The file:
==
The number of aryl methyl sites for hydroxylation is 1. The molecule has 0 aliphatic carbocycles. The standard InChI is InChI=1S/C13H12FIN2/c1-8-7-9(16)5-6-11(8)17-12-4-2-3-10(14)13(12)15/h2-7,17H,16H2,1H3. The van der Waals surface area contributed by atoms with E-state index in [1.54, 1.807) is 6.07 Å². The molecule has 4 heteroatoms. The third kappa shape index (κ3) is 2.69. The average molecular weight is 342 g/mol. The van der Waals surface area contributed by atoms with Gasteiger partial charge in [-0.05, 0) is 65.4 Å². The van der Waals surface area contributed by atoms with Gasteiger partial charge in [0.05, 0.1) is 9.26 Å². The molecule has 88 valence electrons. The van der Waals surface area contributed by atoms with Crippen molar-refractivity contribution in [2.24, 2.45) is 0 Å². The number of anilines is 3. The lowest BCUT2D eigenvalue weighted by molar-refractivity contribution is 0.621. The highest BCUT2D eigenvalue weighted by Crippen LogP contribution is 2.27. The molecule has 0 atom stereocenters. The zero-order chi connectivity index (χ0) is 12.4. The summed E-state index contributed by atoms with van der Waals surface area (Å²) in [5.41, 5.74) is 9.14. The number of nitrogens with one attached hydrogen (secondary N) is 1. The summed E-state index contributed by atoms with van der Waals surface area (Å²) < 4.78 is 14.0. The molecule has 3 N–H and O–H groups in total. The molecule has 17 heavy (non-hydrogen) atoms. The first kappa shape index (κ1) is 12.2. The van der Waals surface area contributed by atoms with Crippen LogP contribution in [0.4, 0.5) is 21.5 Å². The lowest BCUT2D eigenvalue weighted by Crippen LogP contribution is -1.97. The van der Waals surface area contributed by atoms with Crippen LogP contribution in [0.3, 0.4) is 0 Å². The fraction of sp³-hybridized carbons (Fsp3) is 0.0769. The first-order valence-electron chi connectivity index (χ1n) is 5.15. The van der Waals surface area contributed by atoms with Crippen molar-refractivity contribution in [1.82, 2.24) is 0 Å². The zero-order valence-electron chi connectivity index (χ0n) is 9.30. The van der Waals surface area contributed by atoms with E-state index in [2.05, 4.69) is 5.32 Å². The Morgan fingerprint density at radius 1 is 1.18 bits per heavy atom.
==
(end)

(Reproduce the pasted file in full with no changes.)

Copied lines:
The number of aryl methyl sites for hydroxylation is 1. The molecule has 0 aliphatic carbocycles. The standard InChI is InChI=1S/C13H12FIN2/c1-8-7-9(16)5-6-11(8)17-12-4-2-3-10(14)13(12)15/h2-7,17H,16H2,1H3. The van der Waals surface area contributed by atoms with E-state index in [1.54, 1.807) is 6.07 Å². The molecule has 4 heteroatoms. The third kappa shape index (κ3) is 2.69. The average molecular weight is 342 g/mol. The van der Waals surface area contributed by atoms with Gasteiger partial charge in [-0.05, 0) is 65.4 Å². The van der Waals surface area contributed by atoms with Gasteiger partial charge in [0.05, 0.1) is 9.26 Å². The molecule has 88 valence electrons. The van der Waals surface area contributed by atoms with Crippen molar-refractivity contribution in [2.24, 2.45) is 0 Å². The number of anilines is 3. The lowest BCUT2D eigenvalue weighted by molar-refractivity contribution is 0.621. The highest BCUT2D eigenvalue weighted by Crippen LogP contribution is 2.27. The molecule has 0 atom stereocenters. The zero-order chi connectivity index (χ0) is 12.4. The summed E-state index contributed by atoms with van der Waals surface area (Å²) in [5.41, 5.74) is 9.14. The number of nitrogens with one attached hydrogen (secondary N) is 1. The summed E-state index contributed by atoms with van der Waals surface area (Å²) < 4.78 is 14.0. The molecule has 3 N–H and O–H groups in total. The molecule has 17 heavy (non-hydrogen) atoms. The first kappa shape index (κ1) is 12.2. The van der Waals surface area contributed by atoms with Crippen LogP contribution in [0.4, 0.5) is 21.5 Å². The lowest BCUT2D eigenvalue weighted by Crippen LogP contribution is -1.97. The van der Waals surface area contributed by atoms with Crippen LogP contribution in [0.3, 0.4) is 0 Å². The fraction of sp³-hybridized carbons (Fsp3) is 0.0769. The first-order valence-electron chi connectivity index (χ1n) is 5.15. The van der Waals surface area contributed by atoms with Crippen molar-refractivity contribution in [1.82, 2.24) is 0 Å². The zero-order valence-electron chi connectivity index (χ0n) is 9.30. The van der Waals surface area contributed by atoms with E-state index in [2.05, 4.69) is 5.32 Å². The Morgan fingerprint density at radius 1 is 1.18 bits per heavy atom.